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The Diary of Louis De Carné. Louis de Carné’s Travels in Indo-China and the Chinese Empire describes the work of the Colonial French Mekong Exploration Commission (1886 -1888). It is a mix of travel diary and a trade report, and a guide French colonial policy in Indochina. De Carné predicted that India would one day fall into the hands of the Australians. He considered Indochina’s climate too enervating for whites, and describe Annam (Vietnam) as a “counting house”. In his introduction, De Carné wrote: “by a kind of natural law, which one can hardly admit without sadness, there is scarcely an alternative, for races outside European civilisation, between a melancholy transformation, or a remorseless extinction.” For the English translation, see Travels on the Mekong, Cambodia, Laos and Yunnan, White Lotus, Bangkok 2000. — Adam Aitken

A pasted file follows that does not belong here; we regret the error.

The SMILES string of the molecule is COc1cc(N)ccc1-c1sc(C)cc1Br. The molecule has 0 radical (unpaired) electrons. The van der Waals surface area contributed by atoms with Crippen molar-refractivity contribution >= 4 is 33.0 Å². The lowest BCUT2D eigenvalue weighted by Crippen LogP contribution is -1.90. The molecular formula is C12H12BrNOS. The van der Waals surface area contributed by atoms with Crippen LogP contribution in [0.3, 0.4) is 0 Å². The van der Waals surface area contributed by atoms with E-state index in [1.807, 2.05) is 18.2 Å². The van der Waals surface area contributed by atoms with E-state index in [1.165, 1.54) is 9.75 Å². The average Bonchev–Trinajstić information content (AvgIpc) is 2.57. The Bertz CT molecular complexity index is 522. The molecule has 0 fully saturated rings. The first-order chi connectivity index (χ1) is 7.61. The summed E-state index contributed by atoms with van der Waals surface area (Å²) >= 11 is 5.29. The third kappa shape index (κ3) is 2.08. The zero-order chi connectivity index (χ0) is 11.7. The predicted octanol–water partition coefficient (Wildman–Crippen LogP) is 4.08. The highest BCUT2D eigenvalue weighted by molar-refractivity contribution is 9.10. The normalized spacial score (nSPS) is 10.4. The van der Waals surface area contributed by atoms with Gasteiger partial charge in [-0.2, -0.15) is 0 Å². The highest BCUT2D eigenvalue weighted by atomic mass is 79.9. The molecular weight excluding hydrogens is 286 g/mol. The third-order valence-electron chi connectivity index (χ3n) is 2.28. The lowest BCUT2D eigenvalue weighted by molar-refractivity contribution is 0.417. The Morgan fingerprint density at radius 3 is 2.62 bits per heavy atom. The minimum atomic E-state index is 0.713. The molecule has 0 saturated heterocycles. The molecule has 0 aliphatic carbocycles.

Louis De Carne’s Diary

Stunned by the noise of the waters we reached Khemarat
where M. Delaporte awaited us.
Nothing could express the horror
of the petty mandarins, the imbecile governor,
and the yellow waters twisting through a narrow pass,
a child of seven smoking a cheroot,
or the site of a prisoner impaled by the tusks
of an elephant.
The light a deadly shade, the forest a blacker hue of green,
the boat shaped serpent-like, whirlpools we could not see.
The river all tributary – no one knew or cared
for the source or predominant
direction of its flow, a river unfit
for commercial intercourse.

Man had fled its banks, an abyss on both sides.
I was hot, too hot after my ramble
through an expanse of fetid mud.
I wondered what economic utility